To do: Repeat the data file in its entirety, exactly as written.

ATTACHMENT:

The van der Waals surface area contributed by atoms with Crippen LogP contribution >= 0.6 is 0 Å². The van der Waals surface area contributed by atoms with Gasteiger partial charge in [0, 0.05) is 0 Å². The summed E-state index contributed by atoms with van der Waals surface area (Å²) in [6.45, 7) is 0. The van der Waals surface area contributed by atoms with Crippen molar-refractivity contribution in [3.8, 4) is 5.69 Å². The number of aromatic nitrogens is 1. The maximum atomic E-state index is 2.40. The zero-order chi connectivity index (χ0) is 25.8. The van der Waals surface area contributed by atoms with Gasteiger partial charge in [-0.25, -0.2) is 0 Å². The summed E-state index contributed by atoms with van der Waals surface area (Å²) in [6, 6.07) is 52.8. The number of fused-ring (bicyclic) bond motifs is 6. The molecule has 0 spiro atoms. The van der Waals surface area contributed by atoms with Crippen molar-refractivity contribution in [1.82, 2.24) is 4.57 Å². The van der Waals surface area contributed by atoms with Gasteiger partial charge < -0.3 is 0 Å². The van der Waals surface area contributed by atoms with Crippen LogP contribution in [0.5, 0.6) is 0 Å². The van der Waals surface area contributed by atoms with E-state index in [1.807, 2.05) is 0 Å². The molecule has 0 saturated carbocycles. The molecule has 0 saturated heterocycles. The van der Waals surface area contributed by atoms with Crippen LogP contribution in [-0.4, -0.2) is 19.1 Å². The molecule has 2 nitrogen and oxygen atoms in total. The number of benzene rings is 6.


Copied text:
The van der Waals surface area contributed by atoms with Crippen LogP contribution >= 0.6 is 0 Å². The van der Waals surface area contributed by atoms with Gasteiger partial charge in [0, 0.05) is 0 Å². The summed E-state index contributed by atoms with van der Waals surface area (Å²) in [6.45, 7) is 0. The van der Waals surface area contributed by atoms with Crippen molar-refractivity contribution in [3.8, 4) is 5.69 Å². The number of aromatic nitrogens is 1. The maximum atomic E-state index is 2.40. The zero-order chi connectivity index (χ0) is 25.8. The van der Waals surface area contributed by atoms with Gasteiger partial charge in [-0.25, -0.2) is 0 Å². The summed E-state index contributed by atoms with van der Waals surface area (Å²) in [6, 6.07) is 52.8. The number of fused-ring (bicyclic) bond motifs is 6. The molecule has 0 spiro atoms. The van der Waals surface area contributed by atoms with Crippen molar-refractivity contribution in [1.82, 2.24) is 4.57 Å². The van der Waals surface area contributed by atoms with Gasteiger partial charge < -0.3 is 0 Å². The van der Waals surface area contributed by atoms with Crippen LogP contribution in [0.5, 0.6) is 0 Å². The van der Waals surface area contributed by atoms with E-state index in [1.807, 2.05) is 0 Å². The molecule has 0 saturated carbocycles. The molecule has 0 saturated heterocycles. The van der Waals surface area contributed by atoms with Crippen LogP contribution in [-0.4, -0.2) is 19.1 Å². The molecule has 2 nitrogen and oxygen atoms in total. The number of benzene rings is 6.